Burden Stitch – Part One: a Tutorial

Burden Stitch is exactly that, a burden to stitch but I think that Burden is meant to be a noun and not an adjective. Barbara Lee Johnson’s recent post on August 13, 2013 of the Couched Oak Leaf is a good example of Burden Stitch stitched on canvas. It is a stitch that can be used either very simply or you can set yourself a challenge. It really is a technique and not a stitch.

Trammed Upright Gobelin Bricking
Trammed Upright Gobelin Bricking

In a nutshell, this is a canvas work stitch called Trammed Upright Gobelin Bricking (Canvas Work by Jennifer Gray, pages 53 – 55). Worked on canvas or on even weave linen is the simplest way to use this stitch. It produces a solid ground cover or an interesting texture. Barbara Lee’s example is an excellent sample of this.

When used on other fabrics, both planing and experimenting in stitch size and spacing is essential.

Number One Hint is to get organized. Back your fabric with a suitable weight of cotton fabric. This helps keep the tensions of your piece of work stable while you stitch and afterwards. It is also handy to for ending threads. I used Japanese Gold thread Number 12 with DMC Floss four threads which I stranded. Reading Mary Corbet’s Blog, I see that it is called Striping. I have never heard this referred to by name and used Stranding instead. By either or both names, separate the six strands of floss thread into single strands and then put them back together. You can mix shades and create your own colours or, this time, use four threads of pure colour: DMC Blue 825.

Having marked your design on the background fabric, Hint Number Two: Baste in some horizontal and vertical lines to create an accurate grid that will help you keep your stitching accurate. This is specially necessary when working on a fabric where threads are not countable. This piece of fabric proved to be even count linen but even in this fabric, the threads vary in size.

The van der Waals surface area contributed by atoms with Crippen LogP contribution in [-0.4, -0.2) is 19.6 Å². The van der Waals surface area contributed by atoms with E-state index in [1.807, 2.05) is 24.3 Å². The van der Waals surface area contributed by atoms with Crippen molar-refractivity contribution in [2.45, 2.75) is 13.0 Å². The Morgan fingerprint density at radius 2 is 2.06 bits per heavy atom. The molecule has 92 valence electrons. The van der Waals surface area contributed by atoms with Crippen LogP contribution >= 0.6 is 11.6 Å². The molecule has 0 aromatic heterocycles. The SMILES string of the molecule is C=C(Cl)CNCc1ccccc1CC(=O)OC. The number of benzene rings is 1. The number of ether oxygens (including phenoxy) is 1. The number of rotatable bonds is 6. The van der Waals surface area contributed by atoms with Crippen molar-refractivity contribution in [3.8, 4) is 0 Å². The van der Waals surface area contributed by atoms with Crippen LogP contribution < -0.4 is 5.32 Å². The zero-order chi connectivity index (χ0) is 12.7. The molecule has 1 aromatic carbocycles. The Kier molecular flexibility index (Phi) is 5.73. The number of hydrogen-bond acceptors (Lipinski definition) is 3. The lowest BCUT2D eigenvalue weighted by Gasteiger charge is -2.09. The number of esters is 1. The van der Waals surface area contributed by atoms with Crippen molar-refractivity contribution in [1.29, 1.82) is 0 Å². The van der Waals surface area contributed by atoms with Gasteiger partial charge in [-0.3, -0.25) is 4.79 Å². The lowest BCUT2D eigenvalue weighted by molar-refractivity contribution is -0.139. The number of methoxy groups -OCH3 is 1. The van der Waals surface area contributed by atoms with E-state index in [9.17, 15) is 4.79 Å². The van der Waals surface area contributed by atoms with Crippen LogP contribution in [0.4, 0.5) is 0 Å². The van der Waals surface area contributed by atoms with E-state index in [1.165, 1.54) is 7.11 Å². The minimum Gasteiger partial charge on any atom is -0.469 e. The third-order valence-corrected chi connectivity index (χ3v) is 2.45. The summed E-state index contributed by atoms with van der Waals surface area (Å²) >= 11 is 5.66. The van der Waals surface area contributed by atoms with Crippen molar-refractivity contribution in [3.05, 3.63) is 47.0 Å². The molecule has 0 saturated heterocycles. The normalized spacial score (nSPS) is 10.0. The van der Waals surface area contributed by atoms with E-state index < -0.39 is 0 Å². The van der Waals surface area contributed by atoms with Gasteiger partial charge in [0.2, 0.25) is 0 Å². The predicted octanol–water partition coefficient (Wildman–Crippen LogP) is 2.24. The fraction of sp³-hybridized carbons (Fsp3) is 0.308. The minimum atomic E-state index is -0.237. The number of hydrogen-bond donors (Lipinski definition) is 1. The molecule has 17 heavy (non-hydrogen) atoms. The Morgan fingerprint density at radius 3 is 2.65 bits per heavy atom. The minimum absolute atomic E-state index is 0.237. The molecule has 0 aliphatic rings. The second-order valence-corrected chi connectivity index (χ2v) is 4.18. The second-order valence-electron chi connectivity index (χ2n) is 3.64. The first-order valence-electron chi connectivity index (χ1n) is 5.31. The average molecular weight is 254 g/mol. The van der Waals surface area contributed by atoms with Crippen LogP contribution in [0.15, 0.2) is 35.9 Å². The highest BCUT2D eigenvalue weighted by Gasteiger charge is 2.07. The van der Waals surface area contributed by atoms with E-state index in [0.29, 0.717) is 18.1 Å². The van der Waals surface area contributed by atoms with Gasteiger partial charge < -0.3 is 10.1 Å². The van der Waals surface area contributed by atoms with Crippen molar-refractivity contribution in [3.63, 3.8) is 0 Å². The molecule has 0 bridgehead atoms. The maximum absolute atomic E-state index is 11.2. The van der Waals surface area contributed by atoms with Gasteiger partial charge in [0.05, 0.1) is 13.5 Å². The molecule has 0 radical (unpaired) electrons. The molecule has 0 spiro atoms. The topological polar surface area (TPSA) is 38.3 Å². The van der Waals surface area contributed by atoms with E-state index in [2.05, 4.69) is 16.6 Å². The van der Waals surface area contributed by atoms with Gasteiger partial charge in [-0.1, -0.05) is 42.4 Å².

Stitching Grid
Stitching Grid

Hint Number Three: Make a decision on the spacing of the couched thread (gold) and the length of the couching stitch. The gold thread is held in place by the spaces between the gold thread and the vertical couching stitches. I made the decision on this demonstration piece to place my vertical stitches four fabric threads apart. The second row of vertical stitches is centred between the previous row; that is, two threads on either side. Leave a tail of gold thread 1″ or even 1 1/2″ at each end of every row. This is necessary for sinking the ends of the gold thread. Any less length will cause you problems.

Spacing The Couched Thread
Spacing The Couched Thread

Hint Number Four: Use the blank, reverse side of a business card. Mark the spacing on the edges with a sharp pencil which will help give you the most accurate of templates. A ruler is OK but you will find your self constantly having to not read most of the marks on it. The blank card is a simpler solution.

Mark: a) the spacing between the horizontal gold threads and b) the length of the vertical couching threads.

Mark this spacing on two different edges of the card.

Use it on every row to set the spacing and length of the stitches. This is essential.

The straight edge is handy for checking the alignment of your stitches.